A new study has found that South Africa is one of the most populist countries in the world.
The study which was undertaken by the YouGov-Cambridge Centre and The Guardian aims to be the largest of its kind in the world, correlating attitudes and behaviour across myriad areas of life: from politics and democracy to food, travel and technology; from soft power and supra-nationalism to consumer habits and the environment.
The results are based on a survey of more than 25,000 people in over 23 different countries, with figures weighted to be representative of the online adult population.
The populist cohort in the Globalism Project has been defined by The Guardian based on respondents who answered “strongly agree” to both of the following statements:
- “My country is divided between ordinary people and the corrupt elites who exploit them”;
- “The will of the people should be the highest principle in this country’s politics”.
Brazil, which elected controversial president Jair Bolsonaro in 2018 was named as the most populist country in the survey, with 42% of the population saying they agreed.
It was followed closely by South Africa in second place with 39% of respondents stating that they strongly agreed with populist statements.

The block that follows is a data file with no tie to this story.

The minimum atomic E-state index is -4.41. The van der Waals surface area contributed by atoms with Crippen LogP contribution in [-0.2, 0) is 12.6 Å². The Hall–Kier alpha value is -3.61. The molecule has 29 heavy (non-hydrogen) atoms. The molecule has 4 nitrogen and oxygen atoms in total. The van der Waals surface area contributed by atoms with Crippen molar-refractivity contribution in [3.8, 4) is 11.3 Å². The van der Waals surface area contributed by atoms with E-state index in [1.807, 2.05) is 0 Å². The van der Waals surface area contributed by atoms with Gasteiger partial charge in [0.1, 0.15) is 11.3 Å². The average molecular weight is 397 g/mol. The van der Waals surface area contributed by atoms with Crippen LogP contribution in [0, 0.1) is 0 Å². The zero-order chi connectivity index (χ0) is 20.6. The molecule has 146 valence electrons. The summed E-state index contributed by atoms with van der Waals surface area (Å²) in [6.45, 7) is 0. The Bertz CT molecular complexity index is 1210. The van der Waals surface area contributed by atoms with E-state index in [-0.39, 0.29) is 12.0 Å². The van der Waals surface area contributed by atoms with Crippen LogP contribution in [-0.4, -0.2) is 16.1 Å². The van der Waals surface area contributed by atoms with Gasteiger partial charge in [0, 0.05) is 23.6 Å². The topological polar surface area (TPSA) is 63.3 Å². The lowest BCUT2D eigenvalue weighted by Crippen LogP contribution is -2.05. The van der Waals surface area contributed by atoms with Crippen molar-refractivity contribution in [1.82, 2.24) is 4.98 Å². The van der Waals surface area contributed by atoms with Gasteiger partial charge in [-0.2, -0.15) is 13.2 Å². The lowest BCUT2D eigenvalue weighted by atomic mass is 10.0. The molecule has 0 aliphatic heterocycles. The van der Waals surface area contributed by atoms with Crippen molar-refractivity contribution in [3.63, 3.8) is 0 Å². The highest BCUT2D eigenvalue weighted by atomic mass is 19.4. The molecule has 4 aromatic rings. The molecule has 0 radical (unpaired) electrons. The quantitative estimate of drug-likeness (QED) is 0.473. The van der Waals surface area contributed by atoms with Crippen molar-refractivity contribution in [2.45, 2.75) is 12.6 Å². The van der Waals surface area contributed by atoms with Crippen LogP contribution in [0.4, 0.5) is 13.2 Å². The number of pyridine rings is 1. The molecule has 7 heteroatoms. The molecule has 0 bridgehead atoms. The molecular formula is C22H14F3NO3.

The Guardian reported that both countries have been rocked by a succession of corruption scandals in recent years, which has directly led to an increase in populist support.
Recent load shedding across the country is widely blamed on graft within Eskom while other failures to deliver basic services to tens of millions are also seen as a consequence of official corruption.
As a result, some 84% of South African respondents believe that the government is run by a few self-interested powers.
These figures could go some way towards explaining the recent success, in such diverse democracies across the world, of politicians who cast themselves as outsiders intent on dethroning corrupt elites on behalf of the overlooked masses, The Guardian said.
Rise of the EFF?
One person who may directly benefit from this rise in populism is the leader of the EFF, Julius Malema.
Founded in 2013, the EFF has yet to make a major electoral breakthrough. In 2014, however, they did win 6% of the national vote.
Alex Vines, director of the Africa programme at the Chatham House think tank in London, believes they are looking at perhaps 8%” in the coming polls.
Speaking to the Guardian, Ebrahim Rasool, a senior ANC election strategist, said that the ANC is aware of the challenge it faces to win back voters who have switched to the EFF.
“We are not dealing with just outraged, disillusioned young people but they have adopted the weapon of populism to bring onboard young people who are genuinely outraged,” he said.
South Africans will go to the polls on Wednesday 8 May.